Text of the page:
Safer Sex


Recently, while hanging around speaking to some fellow podcasters in our ~super sekrit channels~, the conversation turned to the New Player Experience. Eve Online is notorious for the steep learning cliff and the NPE is something that all players have to go through. This topic is something that Xander and I have extensively discussed in previous episodes of the podcast, but as CSM election season rumbles forward with ever-increasing pace, it appears to be rearing its head once again.

Who cares about new players? You should because if you are a null sec PvPer or a high sec miner, they are vital to the game. Without fresh blood and the money they provide CCP, we experienced players simply won’t see new features and content. That’s before we even consider the joy that can be had from a noob’s tears as they learn that forever-important lesson of their first big loss or the excited voice on comms from their first officer loot. New players are the lifeblood of Eve. Without them we are shackled to a game with no future.


There are a number of differing opinions out there. Random McNally from the High Drag podcast and DaeHan Minhyok (CSM candidate) from Podside had a discussed a few ideas on the subject with me and there are countless blogposts out there from others in the community on the matter. I won’t discuss them all here because I simply don’t have the column space nor the time to read and digest them all. They all generally come down to a few lines of thinking.


The first idea is to have an area dedicated to new players. And yes, I’m well aware that there are already new player systems in game where they can’t be harassed, but go visit one with a new character and you will soon see the sharks circling. The ‘no harassment’ rule is vague and unenforceable without strict policing. It simply does not work.

So what can be done to change this? One option would be to create ‘super’ high sec pockets for new players to run training missions in with restricted shiptypes, increased police presense, adjusted security and so on. The fundamental idea here is to create a nursery to nurture new players and wrap them in cotton wool them until they begin to understand the fundamentals of the beast that is Eve Online.

I hate it this idea. I absolutely reject it. Maybe there is a working solution implementing this system but I don’t see it. I am completely against the creation of safer zones because without total control over every aspect of these areas, from the markets and contract system through to the entry and exit gates themselves, they cannot work and what we’re left with isn’t the game we know as Eve Online.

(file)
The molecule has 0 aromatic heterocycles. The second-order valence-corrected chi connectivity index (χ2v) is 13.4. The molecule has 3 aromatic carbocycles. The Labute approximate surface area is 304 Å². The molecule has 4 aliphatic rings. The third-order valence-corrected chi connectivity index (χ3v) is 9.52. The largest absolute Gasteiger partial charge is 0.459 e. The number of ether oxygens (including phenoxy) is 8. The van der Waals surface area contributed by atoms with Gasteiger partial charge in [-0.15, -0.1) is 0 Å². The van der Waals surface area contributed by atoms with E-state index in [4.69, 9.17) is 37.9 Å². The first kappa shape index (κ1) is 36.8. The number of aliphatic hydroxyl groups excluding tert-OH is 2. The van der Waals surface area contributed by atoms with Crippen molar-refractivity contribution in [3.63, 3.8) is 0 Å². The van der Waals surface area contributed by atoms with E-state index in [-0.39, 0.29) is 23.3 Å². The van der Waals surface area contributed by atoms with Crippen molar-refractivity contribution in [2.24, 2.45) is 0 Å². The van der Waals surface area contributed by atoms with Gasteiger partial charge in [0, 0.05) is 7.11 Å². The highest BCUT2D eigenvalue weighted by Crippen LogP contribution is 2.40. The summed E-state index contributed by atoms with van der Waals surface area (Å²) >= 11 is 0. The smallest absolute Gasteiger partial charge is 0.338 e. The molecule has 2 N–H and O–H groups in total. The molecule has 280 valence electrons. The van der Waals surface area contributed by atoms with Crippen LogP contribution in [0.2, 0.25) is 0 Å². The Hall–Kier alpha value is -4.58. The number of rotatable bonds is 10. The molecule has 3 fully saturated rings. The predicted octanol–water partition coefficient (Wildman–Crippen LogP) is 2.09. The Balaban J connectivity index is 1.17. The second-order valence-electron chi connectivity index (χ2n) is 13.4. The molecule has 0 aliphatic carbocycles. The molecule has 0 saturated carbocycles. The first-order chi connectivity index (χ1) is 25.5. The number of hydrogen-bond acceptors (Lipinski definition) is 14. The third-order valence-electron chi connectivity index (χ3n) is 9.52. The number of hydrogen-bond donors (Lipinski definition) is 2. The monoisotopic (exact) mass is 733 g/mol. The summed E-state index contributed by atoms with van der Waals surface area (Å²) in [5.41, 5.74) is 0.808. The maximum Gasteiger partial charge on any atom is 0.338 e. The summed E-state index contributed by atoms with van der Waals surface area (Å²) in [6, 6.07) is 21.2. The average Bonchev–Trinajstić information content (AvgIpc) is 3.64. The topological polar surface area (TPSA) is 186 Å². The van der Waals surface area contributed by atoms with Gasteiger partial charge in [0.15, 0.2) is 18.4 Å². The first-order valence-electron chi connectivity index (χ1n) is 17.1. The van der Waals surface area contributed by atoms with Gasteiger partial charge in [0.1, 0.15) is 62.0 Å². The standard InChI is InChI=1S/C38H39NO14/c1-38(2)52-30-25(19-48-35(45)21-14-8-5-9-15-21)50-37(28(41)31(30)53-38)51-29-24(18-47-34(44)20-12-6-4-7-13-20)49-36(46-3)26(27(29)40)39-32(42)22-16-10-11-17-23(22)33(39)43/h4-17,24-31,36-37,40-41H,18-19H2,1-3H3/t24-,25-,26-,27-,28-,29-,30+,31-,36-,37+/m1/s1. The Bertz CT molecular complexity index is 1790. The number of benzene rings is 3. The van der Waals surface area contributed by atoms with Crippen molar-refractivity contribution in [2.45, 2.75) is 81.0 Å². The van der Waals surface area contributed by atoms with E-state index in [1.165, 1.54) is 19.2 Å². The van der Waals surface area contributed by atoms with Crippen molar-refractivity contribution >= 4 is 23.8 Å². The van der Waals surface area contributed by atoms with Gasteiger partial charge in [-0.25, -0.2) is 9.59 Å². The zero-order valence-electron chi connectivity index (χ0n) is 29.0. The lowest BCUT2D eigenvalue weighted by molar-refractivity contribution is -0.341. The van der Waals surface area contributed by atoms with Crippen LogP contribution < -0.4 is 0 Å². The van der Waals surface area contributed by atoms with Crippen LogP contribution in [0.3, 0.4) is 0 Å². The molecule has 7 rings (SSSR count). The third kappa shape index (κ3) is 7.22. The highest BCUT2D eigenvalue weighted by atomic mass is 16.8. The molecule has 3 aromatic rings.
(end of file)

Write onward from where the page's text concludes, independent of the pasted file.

Now this is a better idea and one worthy of some further investigation, however the underlying issue is that new players might not know which areas are defined for them. Let’s face it, at some point they are still going to make that jump to an unsafe system completely unprepared for what lies ahead.


It’s a long time since I have been crowbarred through the New Player Experience but I remember it reasonably well. Between the annoying pop-ups and warnings, along with the tutorial windows flying here, there and everywhere, it was incredibly confusing and bewildering. In the end, I simply clicked past without reading them or understanding the gravity of what they suggested. By the time the first can-flipper dropped his bait in front of me it was too late. I was already de-sensitised to the warning system and simply clicked past it as another irritation getting in the way of what I wanted to do. As a system, it was flawed.

As I understand, there have been many necessary improvements to the tutorial system since I started the game, but there remain some huge gaps in new player education.

The following strikes me as a potential solution – introduce piracy mechanics into the tutorials. At the moment, they cover things like courier missions, basic combat and autopilot functions, along with exploration and scanning all at a very simple and basic level (that is never really expanded upon as you move up the tiers of mission running). It would be a worthwhile experience to be ganked by an NPC during a courier mission. An NPC alpha fleet sits in an NPC drag bubble in line with a warp acceleration gate and instapops you when you land. CCP could add missions where the player must run a gatecamp to catch an NPC as he tries to escape a system. We could see cargo scanning missions where the new player must try and find something of value carried by an NPC which when found results in Concord’s almighty fury.

What problem do these suggestions solve? Instead of the player losing a massive percentage of their worth due to lack of experience, they would be given a ship (as already happens in some missions) that they must fly for a mission. When they lose that ship, they suffer no monetary loss. They return to their agent who doesn’t reward them for that mission, however places a bounty on the NPC that exploded their ship or cargo. The whole idea feeds into the Retribution theme and teaches new players the basic mechanics of ganking and bounties. Rather than complaining that other players are bullies, they learn about the harsh realities of Eve Online in a controlled manner.

I hope you have an opinion on a subject that should matter to us all. If so, feel free to share in the comments below. The larger the playerbase, the better Eve Online becomes (and the more targets we have in future).

Until next time, fly safe o/


Tags: ganking, npc, NPE, tutorials

About the author

Jeg Elsker

Jeg Elsker is the brains behind the Crossing Zebras team. While Xander may come up with all the fanciful ideas, Jeg was the dude with the technical ability to create the Crossing Zebras site and all the technical infrastructure required to go with it. On top of this, he somehow manages to temper Xander’s enthusiasm on the podcast with some tempered reason and sense